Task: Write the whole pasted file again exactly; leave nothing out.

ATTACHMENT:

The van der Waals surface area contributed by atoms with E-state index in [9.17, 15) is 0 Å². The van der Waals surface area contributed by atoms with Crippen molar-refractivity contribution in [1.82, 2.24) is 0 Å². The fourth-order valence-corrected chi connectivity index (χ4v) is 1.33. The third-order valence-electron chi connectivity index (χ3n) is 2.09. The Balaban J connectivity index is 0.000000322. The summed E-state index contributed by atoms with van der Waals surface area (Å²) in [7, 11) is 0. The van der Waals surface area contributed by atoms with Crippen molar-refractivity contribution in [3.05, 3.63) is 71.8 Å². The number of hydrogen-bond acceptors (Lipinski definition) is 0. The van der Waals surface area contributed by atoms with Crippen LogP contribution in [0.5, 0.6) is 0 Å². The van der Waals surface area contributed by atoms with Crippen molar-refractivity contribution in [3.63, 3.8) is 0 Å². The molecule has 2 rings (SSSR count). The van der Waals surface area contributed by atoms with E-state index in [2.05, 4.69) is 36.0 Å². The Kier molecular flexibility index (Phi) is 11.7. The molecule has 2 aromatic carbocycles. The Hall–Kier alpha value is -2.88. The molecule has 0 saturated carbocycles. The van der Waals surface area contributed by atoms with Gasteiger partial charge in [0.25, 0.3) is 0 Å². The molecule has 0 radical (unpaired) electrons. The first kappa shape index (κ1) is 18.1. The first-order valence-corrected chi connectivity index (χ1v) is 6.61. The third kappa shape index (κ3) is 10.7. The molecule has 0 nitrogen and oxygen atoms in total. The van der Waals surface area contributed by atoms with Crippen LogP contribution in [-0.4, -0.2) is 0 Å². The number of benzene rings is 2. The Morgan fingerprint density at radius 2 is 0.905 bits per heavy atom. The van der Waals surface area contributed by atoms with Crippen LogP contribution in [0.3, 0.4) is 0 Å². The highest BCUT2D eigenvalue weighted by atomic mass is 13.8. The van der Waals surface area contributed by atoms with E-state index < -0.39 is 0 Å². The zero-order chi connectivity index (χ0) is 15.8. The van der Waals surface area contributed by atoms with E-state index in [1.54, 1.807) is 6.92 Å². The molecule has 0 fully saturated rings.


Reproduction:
The van der Waals surface area contributed by atoms with E-state index in [9.17, 15) is 0 Å². The van der Waals surface area contributed by atoms with Crippen molar-refractivity contribution in [1.82, 2.24) is 0 Å². The fourth-order valence-corrected chi connectivity index (χ4v) is 1.33. The third-order valence-electron chi connectivity index (χ3n) is 2.09. The Balaban J connectivity index is 0.000000322. The summed E-state index contributed by atoms with van der Waals surface area (Å²) in [7, 11) is 0. The van der Waals surface area contributed by atoms with Crippen molar-refractivity contribution in [3.05, 3.63) is 71.8 Å². The number of hydrogen-bond acceptors (Lipinski definition) is 0. The van der Waals surface area contributed by atoms with Crippen LogP contribution in [0.5, 0.6) is 0 Å². The van der Waals surface area contributed by atoms with Crippen molar-refractivity contribution in [3.63, 3.8) is 0 Å². The molecule has 2 rings (SSSR count). The van der Waals surface area contributed by atoms with E-state index in [2.05, 4.69) is 36.0 Å². The Kier molecular flexibility index (Phi) is 11.7. The molecule has 2 aromatic carbocycles. The Hall–Kier alpha value is -2.88. The molecule has 0 saturated carbocycles. The van der Waals surface area contributed by atoms with Gasteiger partial charge in [0.25, 0.3) is 0 Å². The molecule has 0 radical (unpaired) electrons. The first kappa shape index (κ1) is 18.1. The first-order valence-corrected chi connectivity index (χ1v) is 6.61. The third kappa shape index (κ3) is 10.7. The molecule has 0 nitrogen and oxygen atoms in total. The van der Waals surface area contributed by atoms with Crippen LogP contribution in [-0.4, -0.2) is 0 Å². The number of benzene rings is 2. The Morgan fingerprint density at radius 2 is 0.905 bits per heavy atom. The van der Waals surface area contributed by atoms with Crippen LogP contribution in [0.3, 0.4) is 0 Å². The highest BCUT2D eigenvalue weighted by atomic mass is 13.8. The van der Waals surface area contributed by atoms with E-state index < -0.39 is 0 Å². The zero-order chi connectivity index (χ0) is 15.8. The van der Waals surface area contributed by atoms with E-state index in [1.54, 1.807) is 6.92 Å². The molecule has 0 fully saturated rings.